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A Look Into Adobe Flash Player CVE-2016-1019 Zero-Day Vulnerability

By Jack Tang and Stanley Liu

Adobe has just released asecurity updatefor Adobe Flash to address a vulnerability (CVE-2016-1019) that was used in zero day attacks against older versions of Adobe Flash. We previously discussed one such attack when we discovered this vulnerability being integrated in  Magnitude Exploit Kit . In this post, we took a look at the exploit code. In the sample we acquired from our Smart Protection Network feedback, we observed that this vulnerability is also present in Mac OS X. In addition to being present on the Windows platform, it is interesting to note it is also present on Mac OS X given that fewer exploits target the said OS.

CVE-2016-1019 affects all versions of Adobe Flash Player but is only currently exploitable to versions 20.0.0.306 and earlier. It is a type confusion vulnerability which exists in Action script 2 FileReference class’s type checking mechanism. As mentioned earlier, when we were analyzing the sample, we found that it contained following code slides, which specifically calls out Mac OS X:

A Look Into Adobe Flash Player CVE-2016-1019 Zero-Day Vulnerability

Figure 1. Code designed for Mac OS X attack

Based on our investigation, this vulnerability can be exploited when an attacker prepares a ByteArray containing a TextFormat array. One element of the TextFormat array is “customized,” wherein its “toString” function is overridden by a function, as shown in the following code:

A Look Into Adobe Flash Player CVE-2016-1019 Zero-Day Vulnerability

Figure 2. FileReference constructor function

As seen in the code above, ASnative is the method that calls an AS2.0 object, while  2204 is the FileReference identity . It will call a FileReference init function with the TextFormat instance. The issue in the FileReference type checking mechanism lets this happen.  The attacker then creates the “customized ” TextFormat  , which will trigger the overrided toString function.

After preparing the Array, a class in action script,  an attacker calls sort function in its array, which compare callback do some action. The following shows the main activity:

A Look Into Adobe Flash Player CVE-2016-1019 Zero-Day Vulnerability

Figure 3:  Overwrite ByteArray object ‘s length

The compare callback function calls FileReference class method by ASnative call with the “customized” TextFormat object . In other words, it uses FileReference class method on a TextFormat object. The function overwrites TextFormat object boundary,  and then it also overwrites the data after the TextFormat.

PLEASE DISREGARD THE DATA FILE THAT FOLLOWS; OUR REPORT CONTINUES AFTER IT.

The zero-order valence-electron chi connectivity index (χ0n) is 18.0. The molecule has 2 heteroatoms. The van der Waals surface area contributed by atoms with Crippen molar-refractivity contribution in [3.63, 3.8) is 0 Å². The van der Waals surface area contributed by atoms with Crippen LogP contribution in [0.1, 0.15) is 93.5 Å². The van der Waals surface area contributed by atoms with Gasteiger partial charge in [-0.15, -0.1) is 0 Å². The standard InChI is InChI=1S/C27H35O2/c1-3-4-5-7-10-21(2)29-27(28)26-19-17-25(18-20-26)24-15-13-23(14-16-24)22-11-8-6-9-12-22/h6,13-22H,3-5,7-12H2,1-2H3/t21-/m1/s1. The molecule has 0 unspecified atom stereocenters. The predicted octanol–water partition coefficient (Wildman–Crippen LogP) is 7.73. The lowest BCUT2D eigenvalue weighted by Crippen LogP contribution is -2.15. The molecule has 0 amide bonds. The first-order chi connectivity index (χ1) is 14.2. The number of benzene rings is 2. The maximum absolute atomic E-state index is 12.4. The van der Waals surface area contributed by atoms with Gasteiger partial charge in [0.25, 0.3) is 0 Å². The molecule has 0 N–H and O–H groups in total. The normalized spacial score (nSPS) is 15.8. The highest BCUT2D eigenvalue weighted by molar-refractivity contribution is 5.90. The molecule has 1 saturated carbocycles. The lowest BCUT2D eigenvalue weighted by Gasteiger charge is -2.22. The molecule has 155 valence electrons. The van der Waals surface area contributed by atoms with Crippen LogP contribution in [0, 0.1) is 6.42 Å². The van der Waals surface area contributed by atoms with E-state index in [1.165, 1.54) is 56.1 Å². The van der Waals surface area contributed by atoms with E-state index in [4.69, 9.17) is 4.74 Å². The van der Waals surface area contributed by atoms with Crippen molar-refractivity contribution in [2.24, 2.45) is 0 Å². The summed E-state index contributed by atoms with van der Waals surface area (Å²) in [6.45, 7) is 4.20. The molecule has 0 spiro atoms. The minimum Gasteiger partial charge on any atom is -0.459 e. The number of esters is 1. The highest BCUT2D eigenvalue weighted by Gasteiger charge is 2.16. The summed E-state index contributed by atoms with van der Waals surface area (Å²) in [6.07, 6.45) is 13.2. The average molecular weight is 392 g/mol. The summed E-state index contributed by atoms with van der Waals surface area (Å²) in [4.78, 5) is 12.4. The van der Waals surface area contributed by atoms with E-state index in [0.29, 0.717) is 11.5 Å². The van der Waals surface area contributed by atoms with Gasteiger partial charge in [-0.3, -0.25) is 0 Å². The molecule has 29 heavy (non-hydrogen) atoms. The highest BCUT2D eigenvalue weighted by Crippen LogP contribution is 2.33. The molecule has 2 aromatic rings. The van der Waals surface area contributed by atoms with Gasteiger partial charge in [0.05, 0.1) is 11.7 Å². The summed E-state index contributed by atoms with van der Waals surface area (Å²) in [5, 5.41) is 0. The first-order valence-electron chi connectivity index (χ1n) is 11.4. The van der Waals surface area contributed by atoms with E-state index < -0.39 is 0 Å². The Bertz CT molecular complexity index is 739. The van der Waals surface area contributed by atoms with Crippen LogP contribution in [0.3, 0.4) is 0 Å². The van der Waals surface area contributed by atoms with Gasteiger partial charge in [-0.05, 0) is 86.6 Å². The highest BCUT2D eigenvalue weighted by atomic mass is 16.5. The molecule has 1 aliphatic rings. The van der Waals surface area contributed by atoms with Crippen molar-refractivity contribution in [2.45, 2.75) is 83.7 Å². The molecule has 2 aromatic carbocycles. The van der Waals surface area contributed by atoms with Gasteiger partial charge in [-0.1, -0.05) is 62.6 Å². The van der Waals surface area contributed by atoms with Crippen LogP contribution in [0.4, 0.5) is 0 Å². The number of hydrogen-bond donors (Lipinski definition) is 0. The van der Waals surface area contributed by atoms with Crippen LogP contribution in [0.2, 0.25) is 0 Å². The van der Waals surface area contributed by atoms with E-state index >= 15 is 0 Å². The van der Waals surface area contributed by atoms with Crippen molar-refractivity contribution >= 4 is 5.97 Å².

Once the said routine finishes with AS2, it uses a matrix field of ConvolutionFilter to overwrite memory. In addition, it overwrites a prepared ByteArray object, then changes the length of the ByteArray object to 0xFFFFFFFF.

A Look Into Adobe Flash Player CVE-2016-1019 Zero-Day Vulnerability

Figure 4. ConvolutionFilter overwriting memory

After the length is set to 0xFFFFFFFF, the exploit can achieve arbitrary read and write memory of the current process. The exploit uses two functions for reading and writing memory as seen below.

A Look Into Adobe Flash Player CVE-2016-1019 Zero-Day Vulnerability

Figure 5. Functions for reading and writing memory

Corrupting vector length has been prevented by Adobe’s Vector mitigation in 2015. So overwriting ByteArray length became a common method to achieve arbitrary read and write memory of current process in recent exploits.

Adobe introduced a heap mitigation version of 21.0.0.182.This mitigation prevents this exploit in 21.0.0.182 and later versions. While it is difficult to remove all of the bugs, a good mitigation can quickly decrease exploit of bugs such as MemGC decreased  Use After Free (UAF) exploits on Internet Explorer and Edge. Adobe has introduced a number of mitigations with community collaboration from 2015 up to now. These mitigations mainly focused on making it harder to exploit vulnerabilities. From the case of CVE-2016-1019, we can see that mitigation works and prevents the attacks that are affecting earlier versions without the mitigation..

Trend Micro Solutions

To help prevent exploits, we strongly urge users and organizations to make sure that they are using up-to-date systems and applications with the latest security patches. Exploit kits in general are known to operate around those who use outdated programs. Like in this scenario, the vulnerability becomes easy to exploit for systems that still use older versions (20.0.0.306 and earlier) of Adobe Flash Player.  As a workaround fix, we recommend updating Flash Player to its latest version.

Trend Micro products and solutions defend against exploit kits. Trend Micro™ Deep Discovery uses the Sandbox with Script Analyzer to detect this threat by its behavior without any engine or pattern updates. Our endpoint products such as  Trend Micro™ SecuritySmart Protection Suites , and  Worry-Free Business Security uses the Browser Exploit Prevention feature to prevent exploits from running on affected systems, preempting any possible threats from taking root.

Trend MicroDeep Securityand  Vulnerability Protection defend systems from threats that may leverage these vulnerabilities via the following DPI rules:

  • 1007572 – Adobe Flash Player Remote Code Execution Vulnerability (CVE-2016-1019)

The following SHA1 hash is related to this attack:

  • c4b156b60f8e9e931a638923711c884f9a5951dd – detected as SWF_CVE20161019.A

TippingPoint has posted a CSW for CVE-2016-1019 that is available for customers to download on TMC .

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